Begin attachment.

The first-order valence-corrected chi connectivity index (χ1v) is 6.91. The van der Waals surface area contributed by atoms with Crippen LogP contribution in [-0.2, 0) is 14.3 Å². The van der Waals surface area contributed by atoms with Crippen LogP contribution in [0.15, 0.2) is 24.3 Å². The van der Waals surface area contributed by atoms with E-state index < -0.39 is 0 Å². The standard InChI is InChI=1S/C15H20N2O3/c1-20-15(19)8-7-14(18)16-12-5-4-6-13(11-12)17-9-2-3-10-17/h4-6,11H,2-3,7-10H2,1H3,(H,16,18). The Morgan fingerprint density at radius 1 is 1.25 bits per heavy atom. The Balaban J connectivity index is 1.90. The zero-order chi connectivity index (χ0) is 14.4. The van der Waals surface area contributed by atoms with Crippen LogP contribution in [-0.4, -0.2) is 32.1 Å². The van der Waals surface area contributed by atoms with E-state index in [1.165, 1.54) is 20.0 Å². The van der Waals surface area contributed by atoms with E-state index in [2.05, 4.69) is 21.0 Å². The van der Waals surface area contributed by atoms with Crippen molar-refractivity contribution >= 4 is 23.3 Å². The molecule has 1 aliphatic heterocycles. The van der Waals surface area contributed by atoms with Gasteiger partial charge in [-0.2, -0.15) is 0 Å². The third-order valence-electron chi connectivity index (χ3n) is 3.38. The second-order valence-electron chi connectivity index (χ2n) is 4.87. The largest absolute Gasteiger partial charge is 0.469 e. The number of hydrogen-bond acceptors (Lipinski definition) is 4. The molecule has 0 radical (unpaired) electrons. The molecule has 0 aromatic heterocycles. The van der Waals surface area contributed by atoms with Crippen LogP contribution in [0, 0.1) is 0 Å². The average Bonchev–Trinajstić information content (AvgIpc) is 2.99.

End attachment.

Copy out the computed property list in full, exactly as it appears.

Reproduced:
The first-order valence-corrected chi connectivity index (χ1v) is 6.91. The van der Waals surface area contributed by atoms with Crippen LogP contribution in [-0.2, 0) is 14.3 Å². The van der Waals surface area contributed by atoms with Crippen LogP contribution in [0.15, 0.2) is 24.3 Å². The van der Waals surface area contributed by atoms with E-state index < -0.39 is 0 Å². The standard InChI is InChI=1S/C15H20N2O3/c1-20-15(19)8-7-14(18)16-12-5-4-6-13(11-12)17-9-2-3-10-17/h4-6,11H,2-3,7-10H2,1H3,(H,16,18). The Morgan fingerprint density at radius 1 is 1.25 bits per heavy atom. The Balaban J connectivity index is 1.90. The zero-order chi connectivity index (χ0) is 14.4. The van der Waals surface area contributed by atoms with Crippen LogP contribution in [-0.4, -0.2) is 32.1 Å². The van der Waals surface area contributed by atoms with E-state index in [1.165, 1.54) is 20.0 Å². The van der Waals surface area contributed by atoms with E-state index in [2.05, 4.69) is 21.0 Å². The van der Waals surface area contributed by atoms with Crippen molar-refractivity contribution >= 4 is 23.3 Å². The molecule has 1 aliphatic heterocycles. The van der Waals surface area contributed by atoms with Gasteiger partial charge in [-0.2, -0.15) is 0 Å². The third-order valence-electron chi connectivity index (χ3n) is 3.38. The second-order valence-electron chi connectivity index (χ2n) is 4.87. The largest absolute Gasteiger partial charge is 0.469 e. The number of hydrogen-bond acceptors (Lipinski definition) is 4. The molecule has 0 radical (unpaired) electrons. The molecule has 0 aromatic heterocycles. The van der Waals surface area contributed by atoms with Crippen LogP contribution in [0, 0.1) is 0 Å². The average Bonchev–Trinajstić information content (AvgIpc) is 2.99.